Rounding Numbers accurately

This is a discussion on Rounding Numbers accurately within the C++ Programming forums, part of the General Programming Boards category; I am trying to find a simple solution to rounding numbers in C++. My dilemma is that I am doing ...

  1. #1
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    Rounding Numbers accurately

    I am trying to find a simple solution to rounding numbers in C++. My dilemma is that I am doing a tax calculation that is .0875. When I use it in my calculation it rounds up perfect however when I add it to my end totals it loses .5 so therefore when I add all my totals up with the two percentage calculations I have..I lose 1 cent. How do I get this to not lose the .5.

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    Simple answer, don't use floating point numbers when you need absolute precision, instead use 2 integers, one for the dollar amount and one for the cents.
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  3. #3
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    If I'm understanding you correctly, what you want is something like this:
    add .5 to your total, then use floor() (in <cmath>, I think) to round it off. If the original number should round up, you'll have gone up past the rounded up number, and floor() will give the correct round up number. If you need to round down, the max you'll reach is .9, and will then round down.
    Code:
    double x = 1.4;  // start with a value, should round down to 1
    x += 0.5;           // add .5, x now equals 1.9
    x = floor(x);        // x rounded up to 1
    
    double y = 1.6;  // start with a value, should round up to 2
    y += 0.5;           // add .5, y now equals 2.1
    y = floor(y);       // y rounded up to 2
    You could do the same thing by subtracting .5 and using ceil() instead.

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    I think both of the replys to this post is going in the direction of what I want in a result. Here is my problem. I am still new to C++ programming so somethings are hard for me to do. I have wrote this out and desk checked, ran in my program. What I got as a result was correct however it effected some of my other totals. In my program if a student wants to take an even number of classes the total is correct however when they want to take an odd number of classes the total chops of 1 penny. This below works on the one penny however it also adds one penny to the even classes.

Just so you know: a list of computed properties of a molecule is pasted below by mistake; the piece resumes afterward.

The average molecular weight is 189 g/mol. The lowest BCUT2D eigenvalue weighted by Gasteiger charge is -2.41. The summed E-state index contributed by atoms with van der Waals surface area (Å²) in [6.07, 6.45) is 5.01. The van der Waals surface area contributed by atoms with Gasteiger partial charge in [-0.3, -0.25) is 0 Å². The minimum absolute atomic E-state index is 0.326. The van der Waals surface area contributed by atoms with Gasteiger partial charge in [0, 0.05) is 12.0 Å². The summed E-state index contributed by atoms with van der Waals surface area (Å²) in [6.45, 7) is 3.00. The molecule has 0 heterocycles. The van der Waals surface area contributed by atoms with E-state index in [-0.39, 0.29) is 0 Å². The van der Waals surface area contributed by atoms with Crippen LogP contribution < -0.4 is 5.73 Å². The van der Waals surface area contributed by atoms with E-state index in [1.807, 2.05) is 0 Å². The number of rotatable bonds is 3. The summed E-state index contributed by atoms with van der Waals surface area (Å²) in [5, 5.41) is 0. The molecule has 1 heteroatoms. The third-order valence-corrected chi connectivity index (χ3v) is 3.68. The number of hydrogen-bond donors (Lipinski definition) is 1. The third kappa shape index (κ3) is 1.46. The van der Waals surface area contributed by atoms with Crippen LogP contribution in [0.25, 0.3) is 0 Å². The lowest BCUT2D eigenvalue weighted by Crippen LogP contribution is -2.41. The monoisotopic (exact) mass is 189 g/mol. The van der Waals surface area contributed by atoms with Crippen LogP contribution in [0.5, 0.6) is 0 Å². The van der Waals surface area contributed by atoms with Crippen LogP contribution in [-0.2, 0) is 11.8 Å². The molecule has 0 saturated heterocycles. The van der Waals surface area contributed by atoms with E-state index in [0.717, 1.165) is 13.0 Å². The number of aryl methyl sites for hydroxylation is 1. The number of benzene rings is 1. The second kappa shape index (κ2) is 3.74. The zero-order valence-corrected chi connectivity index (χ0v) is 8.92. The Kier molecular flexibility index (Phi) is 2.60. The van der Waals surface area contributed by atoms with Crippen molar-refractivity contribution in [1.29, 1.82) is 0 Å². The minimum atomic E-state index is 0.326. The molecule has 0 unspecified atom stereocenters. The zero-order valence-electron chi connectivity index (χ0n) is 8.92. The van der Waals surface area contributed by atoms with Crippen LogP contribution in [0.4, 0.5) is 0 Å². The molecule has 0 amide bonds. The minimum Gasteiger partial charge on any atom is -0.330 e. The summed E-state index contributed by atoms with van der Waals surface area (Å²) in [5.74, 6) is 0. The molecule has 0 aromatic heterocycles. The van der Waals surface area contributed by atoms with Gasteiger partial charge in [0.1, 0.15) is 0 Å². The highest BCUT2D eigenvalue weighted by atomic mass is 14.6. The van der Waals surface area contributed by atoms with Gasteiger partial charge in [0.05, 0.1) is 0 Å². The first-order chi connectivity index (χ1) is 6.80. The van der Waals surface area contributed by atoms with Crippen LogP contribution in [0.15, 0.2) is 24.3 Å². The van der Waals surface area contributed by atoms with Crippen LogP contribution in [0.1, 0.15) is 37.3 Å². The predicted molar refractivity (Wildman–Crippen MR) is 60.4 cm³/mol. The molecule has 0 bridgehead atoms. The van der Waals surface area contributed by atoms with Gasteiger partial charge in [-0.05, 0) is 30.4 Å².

I need it to not round up on the even number of classes so should I put in a statement that compares the remainders and if the remainders are above .5 I round up and below .5 I round down. Can I do that by putting a floor into this below??

    //Calculates taxes on tuition.
    float calcTAXES(float FlatTuition)
    {
    float TaxTotal = 0.0;
    TaxTotal = FlatTuition * TAXES;
    TaxTotal = TaxTotal * 100 + .05;
    TaxTotal = ceil(TaxTotal);
    TaxTotal = TaxTotal / 100;
    return TaxTotal;
    }

  5. #5
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    //Calculates taxes on tuition.
    float calcTAXES(float FlatTuition)
    {
    float TaxTotal = 0.0;
    TaxTotal = FlatTuition * TAXES;
    TaxTotal = TaxTotal * 100 + .05;
    TaxTotal = ceil(TaxTotal);
    TaxTotal = TaxTotal / 100;
    return TaxTotal;
    }
    Not sure just what the problem is. It may depend on where you do your rounding. If the lines:
    TaxTotal = TaxTotal * 100 + .05;
    TaxTotal = ceil(TaxTotal);
    are an attempt to round off as in the above post, you've got it wrong. If you add .5, use floor(). If you subtract .5, use ceil().
    Also, you may want to declare TaxTotal as:
    float TaxTotal = 0.0f;
    Some systems won't recognize TaxTotal as a float without the f in the declaration, and will convert it to a double automatically. This may not hurt, but might as well be explicit.
    ceil() will always round up, so if you add .5 to 525.70, for example, you'll get 526.20. Using ceil() on this will give you 527.00, when you really wanted 526. That's why you use floor() when you add .5, and ceil if you subtract .5
    Another possible source of error may be when you divide TaxTotal by 100. Although TaxTotal is rounded to a whole number, it's still a float, with a value of, say, 1953.00, not 1953. You then divide by an int, 100. That could cause type casting errors. You might try dividing by 100.00 (a double), or declare a constant float x =100.00, and divide TaxTotal by x.
    Some of this stuff may be compiler dependant, you may not need it all. Don't know why the number of classes taken would make a difference, if the above doesn't help try posting that code.

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    Rounding Numbers accurately

    I see where you going..sorta..lol!! Well, I came up with a solution and I would like someone to look it over. Can I post the code straight on here. It is a good amount. I like someone to see if I have any holes I am not catching at this moment. By the way when I used floor instead of ceiling it didn't do what I needed but I did come up with away to get around it.

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